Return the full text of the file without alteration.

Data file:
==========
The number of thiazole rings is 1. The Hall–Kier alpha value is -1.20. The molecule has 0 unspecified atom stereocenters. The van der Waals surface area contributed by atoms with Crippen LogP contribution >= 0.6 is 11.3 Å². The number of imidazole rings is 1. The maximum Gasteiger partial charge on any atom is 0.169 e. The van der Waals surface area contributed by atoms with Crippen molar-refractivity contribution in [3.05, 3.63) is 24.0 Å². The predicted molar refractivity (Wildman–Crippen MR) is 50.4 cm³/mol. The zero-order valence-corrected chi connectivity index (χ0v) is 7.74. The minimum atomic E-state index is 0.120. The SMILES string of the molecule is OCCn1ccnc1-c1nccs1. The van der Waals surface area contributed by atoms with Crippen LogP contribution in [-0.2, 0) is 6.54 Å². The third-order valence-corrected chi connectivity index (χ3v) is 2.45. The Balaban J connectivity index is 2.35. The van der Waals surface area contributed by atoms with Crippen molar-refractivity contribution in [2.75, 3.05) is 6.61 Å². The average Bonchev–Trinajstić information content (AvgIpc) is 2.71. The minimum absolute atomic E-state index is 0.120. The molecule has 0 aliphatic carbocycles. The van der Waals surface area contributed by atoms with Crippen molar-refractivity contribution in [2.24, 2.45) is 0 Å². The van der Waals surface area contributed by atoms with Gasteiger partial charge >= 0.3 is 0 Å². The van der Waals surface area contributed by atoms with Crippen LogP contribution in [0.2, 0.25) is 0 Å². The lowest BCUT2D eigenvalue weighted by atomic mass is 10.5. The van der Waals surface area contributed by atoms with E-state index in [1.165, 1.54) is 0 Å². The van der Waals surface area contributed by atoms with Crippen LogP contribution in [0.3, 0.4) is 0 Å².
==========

The number of thiazole rings is 1. The Hall–Kier alpha value is -1.20. The molecule has 0 unspecified atom stereocenters. The van der Waals surface area contributed by atoms with Crippen LogP contribution >= 0.6 is 11.3 Å². The number of imidazole rings is 1. The maximum Gasteiger partial charge on any atom is 0.169 e. The van der Waals surface area contributed by atoms with Crippen molar-refractivity contribution in [3.05, 3.63) is 24.0 Å². The predicted molar refractivity (Wildman–Crippen MR) is 50.4 cm³/mol. The zero-order valence-corrected chi connectivity index (χ0v) is 7.74. The minimum atomic E-state index is 0.120. The SMILES string of the molecule is OCCn1ccnc1-c1nccs1. The van der Waals surface area contributed by atoms with Crippen LogP contribution in [-0.2, 0) is 6.54 Å². The third-order valence-corrected chi connectivity index (χ3v) is 2.45. The Balaban J connectivity index is 2.35. The van der Waals surface area contributed by atoms with Crippen molar-refractivity contribution in [2.75, 3.05) is 6.61 Å². The average Bonchev–Trinajstić information content (AvgIpc) is 2.71. The minimum absolute atomic E-state index is 0.120. The molecule has 0 aliphatic carbocycles. The van der Waals surface area contributed by atoms with Crippen molar-refractivity contribution in [2.24, 2.45) is 0 Å². The van der Waals surface area contributed by atoms with Gasteiger partial charge >= 0.3 is 0 Å². The van der Waals surface area contributed by atoms with Crippen LogP contribution in [0.2, 0.25) is 0 Å². The lowest BCUT2D eigenvalue weighted by atomic mass is 10.5. The van der Waals surface area contributed by atoms with E-state index in [1.165, 1.54) is 0 Å². The van der Waals surface area contributed by atoms with Crippen LogP contribution in [0.3, 0.4) is 0 Å².